Tag Archives: Tamara Harvey

Review Heroine, Theatr Clwyd/High Tide by Gareth Williams

 

(4 / 5)

 

What an extraordinary piece of theatre Heroine is.” I just had to write this as my immediate response on Twitter after seeing Nessah Muthy’s one-act play. It has many of the ingredients that create a top-class production: powerful, emotive, provocative, and controversial. It centres on Grace, a former soldier looking for friendship and meaning in her post-conflict life. One day, she turns up at the local community centre, and finds a group of women with whom she forms a strong and emotional bond. When the centre is threatened with closure, she finds herself fighting a new war, one which consumes her in a devastating and heartrending way.

Asmara Gabrielle is spellbinding as the young Grace. She is the heartbeat of this production, setting the pace with a conflicting range of emotions. It is a dramatic performance that builds progressively, a vulnerability that evolves from a sense of loss to a deep feeling of injustice; a growing bitterness that translates into angry protestation and self-destructive violence. The ability of Gabrielle to hold such extraordinary emotional conflict in her performance, letting it drip-feed out like a springing leak in her soul, is simply masterful.

Supporting her are a cast of four women, each of their characters richly detailed so as make Heroine an ensemble piece. They are not present merely to make up the numbers. Muthy has managed to give each of these women culturally recognisable characteristics without falling into the trap of stereotyping them. We have the technology-savvy grandma, Bev (Maggie McCarthy), the strong-willed group leader Wendy (Lucy Thackeray) and the chatty, party-loving Cheryl (Wendy Morgan). Yet far from being typecast, each of them is given space to breathe and become part of a narrative that is driven by their individual motivations, their pain and their sense of truth. Placing them as the driving force of the play ensures that it maintains a credibility and verisimilitude that ultimately creates an absorbing and electrifying piece of theatre. We journey with them from an innocuous start – walking into the auditorium, the three of them are already onstage chatting. The set translates seamlessly into the front row, making it feel like you are actually stepping into their world which is, I have to say, exquisite in its realism – to an (almost literally) explosive finish. It is pure drama.

I can understand the grievances posed recently over the perceived lack of opportunities for Welsh talent at Theatr Clwyd at present. When I think back to Terry Hands’ tenure, there was a clear Welsh flavour to many of the productions. This is not so much the case now. Yet I think the criticism is very unfair. To judge a theatre’s impact merely on onstage content is to miss the point of Artistic Director Tamara Harvey’s vision. As I see it, her desire to create a theatre that is accessible for all, which engages with the wider community, and provides opportunities for involvement across the board (from workshops to apprenticeships, creative spaces to community forums, etc.) shows a passion for inspiring and encouraging Welsh talent that goes far beyond the actors and writers rooms; indeed, is capable of a much greater impact than some may suggest.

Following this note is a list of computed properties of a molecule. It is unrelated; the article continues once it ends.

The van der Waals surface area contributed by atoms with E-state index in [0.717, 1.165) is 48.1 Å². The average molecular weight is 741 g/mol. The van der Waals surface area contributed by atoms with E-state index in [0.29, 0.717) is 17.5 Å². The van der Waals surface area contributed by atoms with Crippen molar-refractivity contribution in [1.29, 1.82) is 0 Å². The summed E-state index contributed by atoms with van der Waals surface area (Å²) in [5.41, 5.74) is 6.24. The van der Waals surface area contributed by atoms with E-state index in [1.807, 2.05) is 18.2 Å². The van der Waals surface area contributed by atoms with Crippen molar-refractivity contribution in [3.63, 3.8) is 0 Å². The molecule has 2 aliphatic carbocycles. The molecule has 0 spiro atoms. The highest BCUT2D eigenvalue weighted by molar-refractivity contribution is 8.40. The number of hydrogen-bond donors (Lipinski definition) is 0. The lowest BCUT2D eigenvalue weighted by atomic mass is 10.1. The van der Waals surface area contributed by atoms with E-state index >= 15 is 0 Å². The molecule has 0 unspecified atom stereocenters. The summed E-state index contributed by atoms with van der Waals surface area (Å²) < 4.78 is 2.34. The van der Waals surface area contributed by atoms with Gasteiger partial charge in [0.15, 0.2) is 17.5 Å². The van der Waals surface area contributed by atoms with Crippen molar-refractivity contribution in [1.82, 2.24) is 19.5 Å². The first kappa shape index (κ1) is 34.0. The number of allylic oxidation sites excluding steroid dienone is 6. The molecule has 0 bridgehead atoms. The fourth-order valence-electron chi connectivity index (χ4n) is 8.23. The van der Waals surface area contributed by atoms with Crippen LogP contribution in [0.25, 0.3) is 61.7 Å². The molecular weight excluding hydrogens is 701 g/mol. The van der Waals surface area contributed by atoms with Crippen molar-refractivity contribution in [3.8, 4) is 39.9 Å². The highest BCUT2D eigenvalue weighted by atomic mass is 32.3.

What does this have to do with Heroine? Well, I think it is simply wrong to judge this co-production with London-based HighTide as being at the expense of Welsh talent. As Harvey states, there are other skills embedded in a producing theatre, such as stage management, set building, scenic art, props making, lighting and sound (to name but a few) that contribute to an overall production. This is surely the case here. Furthermore, the need to create opportunities for new and emerging talent should not just stop at one’s own doorstep. By supporting such a quality script by a young writer, as well as an all-female cast, this local theatre is making a positive contribution to the national issue of diversity, an ongoing problem within the arts.

Heroine is a great example of a new work that, with support, can fulfil its potential. It is an absorbing story that deals with some big and pressing themes. With a strong cast and brilliantly-crafted script, it is certainly one to watch out for. A provocative piece of art.

Review Uncle Vanya, Theatr Clwyd by Donna Poynton

Uncle Vanya was first published in 1897 and had its premiere in Moscow in 1899, performed by the Moscow Art Theatre under the direction of Konstantin Stanislavski.

The play focuses on the visit of an elderly professor and his young wife Elena to the rural estate which supports their city dwelling lifestyle. Two friends, Vanya-the brother of the professor’s late first wife and the controller of the estate and Astrov-the local doctor, both end up falling for the charms of Elena. Sonya, the professor’s daughter by his first wife, is hopelessly in love with the doctor but her feelings are unmatched. Tempers flare and drama ensues as the professor announces his plans to sell the estate allowing Vanya to spiral into a madness offering tormented bawling and even a gunfight!

This new production written by Peter Gill and directed by Tamara Harvey of Chekhov’s doom-tinged comedy is set in the round, allowing for the feeling of immersion as an audience member, particularly during each characters’ soliloquy. We feel we are let in on the action, surrounding the players; close emotionally as well as physically. Each scene cleverly switches from outside to in and we are treated to some glorious pieces of silent acting as the characters themselves subtly manoeuvre the set to allow transitions (for example we hear claps of thunder and rainfall and a handful of actors swiftly grab chairs and rugs to ‘save them from getting wet’). The design of the piece, in this way, is very simple and yet we could look so much further into its meaning. Throughout the entire production there is an overhanging tree which could have been placed simply to remind us where we are. Could it, on the other hand, be symbolic of the overhanging, inevitable destruction in the piece?

The destruction of man and oneself is reflected in the frequent discussions of the desolation of the Earth’s forests. We cannot fail to spot the implications that humankind may not be KIND at all and that the dissatisfaction in our lives comes not only from ones own failings but from the failings of others to encourage success and happiness. We see love in all forms; love for family (as much as we may often speak ill of them or even wish then ill!), the love of nature, love of home, romantic love and even love unrequited but it appears that love brings with it sadness, frustration, sorrow and even utter despair!

Despite this, the play provides many moments of humour-mainly gleaned from the excellent characterisation of the title character by Jamie Ballard who portrays Vanya with just the right amount of comedy and tragic poise. This production has been cast superbly but special mention must also go to Rosie Sheehy as Sonya who plays the innocence and the pain of unreturned love beautifully, to Shanaya Rafaat as Elena who we are able to empathise with despite her somewhat ignorant demeanour and Oliver Dimsdale as Astrov who is both physically and mentally handsome-the stage often brought to life with each appearance.